As regular readers of this column know, I design baths and kitchens for a living. By now, although it’s hard to come up with an exact figure, the number of baths and kitchens I’ve worked on is well into the triple digits. Over the years, the state of California has tightened up requirements on what is deemed acceptable for residential construction, particularly in the areas of water and electricity usage. This directly impacts the fixtures that can be used in remodeling. In this column, I’d like to offer you some rules to follow when planning your own bath remodel. (A similar column for kitchen guidelines will come at a later date.)
First, understand that most bath remodels do require city building permits. The only time you might not need a permit is if you’re replacing your toilet or sink (as long as you’re not changing the location of those items.)
Each city is a little different, but all cities must abide by state building codes. According to the Fremont Building Department, “A permit is required for bathroom remodels that include the replacement of the tub/shower enclosure, relocation of plumbing fixtures or cabinets, or if additional plumbing fixtures will be installed. A permit is not required for replacement of plumbing fixtures (sink or toilet) in the same location. Plans shall be required if walls are removed, added, altered, and/or if any fixtures are removed, added or relocated.”
When selecting plumbing fixtures, keep these rules in mind. In your shower, the shower head must have a water flow of less than two gallons per minute (gpm). You are allowed to have two shower heads (such as a main shower head and a separate hand-held shower) but if you want to be able to have them both on at the same time, the total water flow rate for both shower heads cannot exceed this same two gpm requirement. Since it is difficult to find showerheads with a flow rate of less than 1 gpm, in reality, what this means is that the plumbing needs to be designed so you can use your main shower head OR your hand shower, but not both at the same time.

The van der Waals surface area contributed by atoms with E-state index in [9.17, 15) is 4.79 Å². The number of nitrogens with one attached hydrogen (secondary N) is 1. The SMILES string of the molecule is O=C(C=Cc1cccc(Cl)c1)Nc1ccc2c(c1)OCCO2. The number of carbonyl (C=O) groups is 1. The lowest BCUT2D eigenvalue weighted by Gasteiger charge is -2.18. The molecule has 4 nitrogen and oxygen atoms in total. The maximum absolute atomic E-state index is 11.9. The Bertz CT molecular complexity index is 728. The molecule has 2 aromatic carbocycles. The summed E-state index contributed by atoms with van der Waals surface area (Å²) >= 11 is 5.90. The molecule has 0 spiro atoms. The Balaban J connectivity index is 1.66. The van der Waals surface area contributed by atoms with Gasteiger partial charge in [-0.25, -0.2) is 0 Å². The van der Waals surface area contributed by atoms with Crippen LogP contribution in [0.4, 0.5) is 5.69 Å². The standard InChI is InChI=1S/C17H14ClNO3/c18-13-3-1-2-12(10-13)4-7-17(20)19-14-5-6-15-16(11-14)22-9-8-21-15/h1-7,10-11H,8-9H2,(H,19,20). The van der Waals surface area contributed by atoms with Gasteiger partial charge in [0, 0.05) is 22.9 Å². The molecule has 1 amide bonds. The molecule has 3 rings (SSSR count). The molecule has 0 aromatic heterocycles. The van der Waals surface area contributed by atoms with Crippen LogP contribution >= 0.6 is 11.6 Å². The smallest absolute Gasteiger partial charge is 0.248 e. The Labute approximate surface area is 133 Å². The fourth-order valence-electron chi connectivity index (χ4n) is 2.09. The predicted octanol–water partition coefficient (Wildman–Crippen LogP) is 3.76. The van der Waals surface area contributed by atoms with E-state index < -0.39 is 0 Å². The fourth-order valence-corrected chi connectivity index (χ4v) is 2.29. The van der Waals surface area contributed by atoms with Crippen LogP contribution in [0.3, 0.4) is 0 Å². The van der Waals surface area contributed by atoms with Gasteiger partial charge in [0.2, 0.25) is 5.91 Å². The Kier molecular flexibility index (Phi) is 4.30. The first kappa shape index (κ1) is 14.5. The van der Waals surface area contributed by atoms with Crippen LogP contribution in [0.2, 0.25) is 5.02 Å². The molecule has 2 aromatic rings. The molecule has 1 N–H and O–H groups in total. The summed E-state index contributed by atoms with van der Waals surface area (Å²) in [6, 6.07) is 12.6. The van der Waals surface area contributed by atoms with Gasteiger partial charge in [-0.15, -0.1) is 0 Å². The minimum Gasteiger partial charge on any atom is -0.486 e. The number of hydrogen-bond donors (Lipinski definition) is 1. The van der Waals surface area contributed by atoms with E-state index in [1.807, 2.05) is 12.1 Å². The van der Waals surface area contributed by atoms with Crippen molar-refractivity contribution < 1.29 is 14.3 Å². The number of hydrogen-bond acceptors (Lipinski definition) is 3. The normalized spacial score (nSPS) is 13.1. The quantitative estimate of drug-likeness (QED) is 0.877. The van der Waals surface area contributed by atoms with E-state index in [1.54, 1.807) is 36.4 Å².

Speaking of showers, the minimum size for your shower pan is 30” x 30” inside the curb. Many baths are very tiny, but the shower pan must meet this size requirement to meet code.
Sink faucets must have a flow rate of 1.5 gpm or less, and toilets must have a gallons-per-flush rate of 1.28 or less. The minimum space required around a toilet is 30”. Starting at the center of the toilet, there must be 15” on each side of it, and 24” of clear space in front of it. More is better, but this is the minimum requirement.
All lighting fixtures must be considered “high efficacy” lighting, which translates to LED or fluorescent. Unfortunately, using screw-in LED light bulbs in a regular incandescent fixture will not pass code, but you can use a vacancy sensor switch in this case. This is a special light switch that you turn on manually, but that turns itself off if you forget to, 30 minutes after you leave the bathroom.
There are other code requirements to know about, but these are the ones I get asked about most commonly. The full set of building codes is available at the city planning department and online, which will help you plan for a successful project.